Robert Bob Moses, American 1960s civil rights activist has died age 86 in Florida
Gilbert F. Tyler
-Robert Parris Moses, a civil rights activist who endured beatings and jail while leading Black voter registration drives in the American South during the 1960s and later helped improve minority education in math, has died age 86.
Moses, who was widely referred to as Bob, worked to dismantle segregation as the Mississippi field director of the Student Nonviolent Coordinating Committee during the civil rights movement and was central to the 1964 “Freedom Summer” in which hundreds of students went to the South to register voters.
Moses started his “second chapter in civil rights work” by founding in 1982 the Algebra Project thanks to a MacArthur Fellowship.
Ben Moynihan, the director of operations for the Algebra Project, said ,he had talked with Moses’ wife, Dr. Janet Moses, who said her husband Sunday morning in Hollywood, Florida. Information was not given as to the cause of death.” Bob Moses was a hero of mine.
Moses was born in Harlem, New York, on January 23, 1935, two months after a race riot left 3 dead and injured 60 in the neighborhood. William Henry Moses, his grandfather .Like many Black families, the Moses family moved north from the South during the Great Migration.
Moses didn’t spend much time in the Deep South until he went on a recruiting trip in 1960 to “see the movement for myself”.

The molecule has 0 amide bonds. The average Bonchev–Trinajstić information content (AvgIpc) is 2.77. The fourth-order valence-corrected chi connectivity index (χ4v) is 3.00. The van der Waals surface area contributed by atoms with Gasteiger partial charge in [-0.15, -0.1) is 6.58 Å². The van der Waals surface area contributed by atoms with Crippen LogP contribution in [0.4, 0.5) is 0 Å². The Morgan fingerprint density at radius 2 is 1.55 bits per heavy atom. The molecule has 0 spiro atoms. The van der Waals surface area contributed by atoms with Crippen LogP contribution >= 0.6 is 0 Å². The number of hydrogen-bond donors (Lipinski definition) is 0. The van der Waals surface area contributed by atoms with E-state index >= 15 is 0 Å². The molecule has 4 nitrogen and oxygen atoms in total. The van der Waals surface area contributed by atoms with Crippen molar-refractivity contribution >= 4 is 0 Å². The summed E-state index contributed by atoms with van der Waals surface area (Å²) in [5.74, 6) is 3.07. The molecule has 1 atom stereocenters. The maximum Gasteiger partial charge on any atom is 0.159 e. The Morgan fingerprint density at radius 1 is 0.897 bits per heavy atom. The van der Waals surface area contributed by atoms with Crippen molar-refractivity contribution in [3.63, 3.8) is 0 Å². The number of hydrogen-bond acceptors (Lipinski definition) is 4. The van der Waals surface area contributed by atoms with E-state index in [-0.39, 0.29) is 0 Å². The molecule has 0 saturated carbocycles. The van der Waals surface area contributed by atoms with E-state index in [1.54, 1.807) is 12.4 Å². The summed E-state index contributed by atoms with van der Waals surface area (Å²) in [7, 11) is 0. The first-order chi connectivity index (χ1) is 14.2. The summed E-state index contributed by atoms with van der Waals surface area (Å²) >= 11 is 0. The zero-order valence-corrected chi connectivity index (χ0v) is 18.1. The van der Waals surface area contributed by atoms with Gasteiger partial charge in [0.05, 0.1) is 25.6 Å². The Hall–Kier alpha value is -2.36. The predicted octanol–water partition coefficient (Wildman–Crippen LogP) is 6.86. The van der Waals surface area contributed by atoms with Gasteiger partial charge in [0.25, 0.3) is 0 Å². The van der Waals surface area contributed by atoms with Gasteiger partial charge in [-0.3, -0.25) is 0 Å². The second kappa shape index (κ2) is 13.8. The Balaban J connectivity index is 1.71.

Moses said “I was taught about the denial of the right to vote behind the Iron Curtain in Europe,” “I never knew that there was denial of the right to vote behind a Cotton Curtain here in the United States.”
In 1963, he and two other activists James Travis and Randolph Blackwell were driving in Greenwood, Mississippi, when someone opened fire on them and the 20-year-old Travis.
Moses said “We all were within inches of being killed,” A reoccurring theme in Moses’ life and work was the need to listen and work with the local populations where activists were trying to effect change. The National Visionary Leadership Project, he talked about the need for civil rights workers to earn the trust of the local population in Mississippi. Civil rights movement, Moses soon began taking part in demonstrations against the Vietnam War .